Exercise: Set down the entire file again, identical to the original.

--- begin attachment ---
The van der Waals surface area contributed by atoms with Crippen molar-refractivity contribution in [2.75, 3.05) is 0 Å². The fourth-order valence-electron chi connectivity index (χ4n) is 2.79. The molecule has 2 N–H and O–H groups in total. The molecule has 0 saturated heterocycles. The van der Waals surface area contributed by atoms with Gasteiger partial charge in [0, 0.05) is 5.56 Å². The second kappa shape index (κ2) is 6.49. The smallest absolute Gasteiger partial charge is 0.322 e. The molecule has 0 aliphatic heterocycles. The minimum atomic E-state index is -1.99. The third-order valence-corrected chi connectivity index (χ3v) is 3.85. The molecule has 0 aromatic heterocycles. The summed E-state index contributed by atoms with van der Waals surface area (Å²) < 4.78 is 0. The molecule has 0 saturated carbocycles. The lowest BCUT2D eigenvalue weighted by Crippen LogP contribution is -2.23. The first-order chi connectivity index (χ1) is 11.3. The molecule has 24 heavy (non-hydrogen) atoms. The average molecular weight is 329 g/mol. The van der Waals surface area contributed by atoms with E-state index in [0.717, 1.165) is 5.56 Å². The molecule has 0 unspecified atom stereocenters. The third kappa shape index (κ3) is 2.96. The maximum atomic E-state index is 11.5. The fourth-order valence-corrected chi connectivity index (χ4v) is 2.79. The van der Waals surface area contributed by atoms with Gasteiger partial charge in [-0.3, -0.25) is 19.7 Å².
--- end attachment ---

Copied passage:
The van der Waals surface area contributed by atoms with Crippen molar-refractivity contribution in [2.75, 3.05) is 0 Å². The fourth-order valence-electron chi connectivity index (χ4n) is 2.79. The molecule has 2 N–H and O–H groups in total. The molecule has 0 saturated heterocycles. The van der Waals surface area contributed by atoms with Gasteiger partial charge in [0, 0.05) is 5.56 Å². The second kappa shape index (κ2) is 6.49. The smallest absolute Gasteiger partial charge is 0.322 e. The molecule has 0 aliphatic heterocycles. The minimum atomic E-state index is -1.99. The third-order valence-corrected chi connectivity index (χ3v) is 3.85. The molecule has 0 aromatic heterocycles. The summed E-state index contributed by atoms with van der Waals surface area (Å²) < 4.78 is 0. The molecule has 0 saturated carbocycles. The lowest BCUT2D eigenvalue weighted by Crippen LogP contribution is -2.23. The first-order chi connectivity index (χ1) is 11.3. The molecule has 24 heavy (non-hydrogen) atoms. The average molecular weight is 329 g/mol. The van der Waals surface area contributed by atoms with E-state index in [0.717, 1.165) is 5.56 Å². The molecule has 0 unspecified atom stereocenters. The third kappa shape index (κ3) is 2.96. The maximum atomic E-state index is 11.5. The fourth-order valence-corrected chi connectivity index (χ4v) is 2.79. The van der Waals surface area contributed by atoms with Gasteiger partial charge in [-0.3, -0.25) is 19.7 Å².